How to Pick the Right Hiking Shoes Your shoes are arguably the most important gear you will take with you on a hike. And while a well selected, broken-in pair will probably get little credit for your rewarding experience, an ill-fit pair will feel like slow torture. So how can you be sure you’ve picked the best shoes?
Styles—know your options For the hike that lasts a couple hours or where the trail is well worn, a pair of light hiking shoes may be the best choice. These are basically a glorified running or walking shoe. They will often be slightly heavier than your cross-trainers and have deeper tread on the soles. Use them for hikes near camp or a day hike where you’ll be sticking fairly close to the trail and doing little or no scrambling over rough terrain. Hiking shoes or boots are usually slightly heavier, cover the ankle like a high-top, and have some padding in the tongue and around the ankle for some support and give against the work you may put them through over rougher terrain. They will stand up against some rougher terrain as long as your pack is fairly light. Backpacking boots are usually designed to cover higher up the leg than hiking boots and are made of stronger, more durable materials. Choose this boot if you’re packing into camp or plan to blaze your own trails. Mountaineering boots are for the serious backpacker who needs a lot of support and grip to handle the steeper terrain they’ll be facing. These boots are high rise and built to accept crampons that will claw their way up a mountain side. They’ll support you under the weight of a big pack as well.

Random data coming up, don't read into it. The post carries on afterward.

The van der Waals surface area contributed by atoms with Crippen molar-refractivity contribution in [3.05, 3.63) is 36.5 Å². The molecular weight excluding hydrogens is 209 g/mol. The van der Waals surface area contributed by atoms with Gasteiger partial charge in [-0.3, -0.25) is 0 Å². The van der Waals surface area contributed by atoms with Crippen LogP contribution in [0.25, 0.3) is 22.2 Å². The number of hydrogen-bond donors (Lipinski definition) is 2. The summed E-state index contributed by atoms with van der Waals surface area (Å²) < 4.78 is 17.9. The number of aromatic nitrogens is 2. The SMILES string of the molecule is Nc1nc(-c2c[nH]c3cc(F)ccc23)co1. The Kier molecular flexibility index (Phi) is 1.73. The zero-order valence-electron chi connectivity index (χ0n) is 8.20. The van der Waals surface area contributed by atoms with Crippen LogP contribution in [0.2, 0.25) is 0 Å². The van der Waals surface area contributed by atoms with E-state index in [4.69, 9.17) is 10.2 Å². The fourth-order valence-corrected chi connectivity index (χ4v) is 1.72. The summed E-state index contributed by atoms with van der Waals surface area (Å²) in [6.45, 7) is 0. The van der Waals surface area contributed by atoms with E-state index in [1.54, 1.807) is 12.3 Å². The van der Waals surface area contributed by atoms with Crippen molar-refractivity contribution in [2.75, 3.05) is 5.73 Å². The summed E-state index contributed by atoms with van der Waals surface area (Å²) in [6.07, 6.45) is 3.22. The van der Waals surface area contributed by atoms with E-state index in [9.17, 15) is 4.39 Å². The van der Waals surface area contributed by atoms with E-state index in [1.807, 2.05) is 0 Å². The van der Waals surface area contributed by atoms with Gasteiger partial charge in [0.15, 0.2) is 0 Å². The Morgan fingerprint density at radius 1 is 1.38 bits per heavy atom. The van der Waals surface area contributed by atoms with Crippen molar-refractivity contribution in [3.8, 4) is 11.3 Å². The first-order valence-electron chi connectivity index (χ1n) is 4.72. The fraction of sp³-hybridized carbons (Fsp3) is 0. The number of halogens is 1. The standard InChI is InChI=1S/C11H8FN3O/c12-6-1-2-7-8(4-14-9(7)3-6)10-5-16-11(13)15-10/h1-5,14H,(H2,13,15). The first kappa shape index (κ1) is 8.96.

The Fit Perhaps more important than which style of shoe you pick is how the shoe fits. And you don’t want a shoe that is heavier than you need either. These are a few tips to help with fit: - Expect to spend a good deal of time shopping. You should try on at least three pair of shoes before buying. - Consider wearing the socks you’ll wear on the hike. - Speak with a knowledgeable sales representative. A little one-on-one guidance could be invaluable at this point. - Some stores provide boot-testing areas. These spaces will often have some version of a rougher terrain to try out your shoes on so you can test the traction, support, and flexibility of the shoe ahead of time.
Breaking them in Now that you have the perfect pair of shoes, take the time to really break them in before you actually go hiking. Mountaineering shoes are going to take a considerable amount of time compared to a light hiking shoe. Ultimately, let your feet be your best source for recommendations. Don’t take a pair of shoes out adventuring if they are heavy or painful to wear. They need to be comfortable so you can go the distance. Adventure On! TETON Sports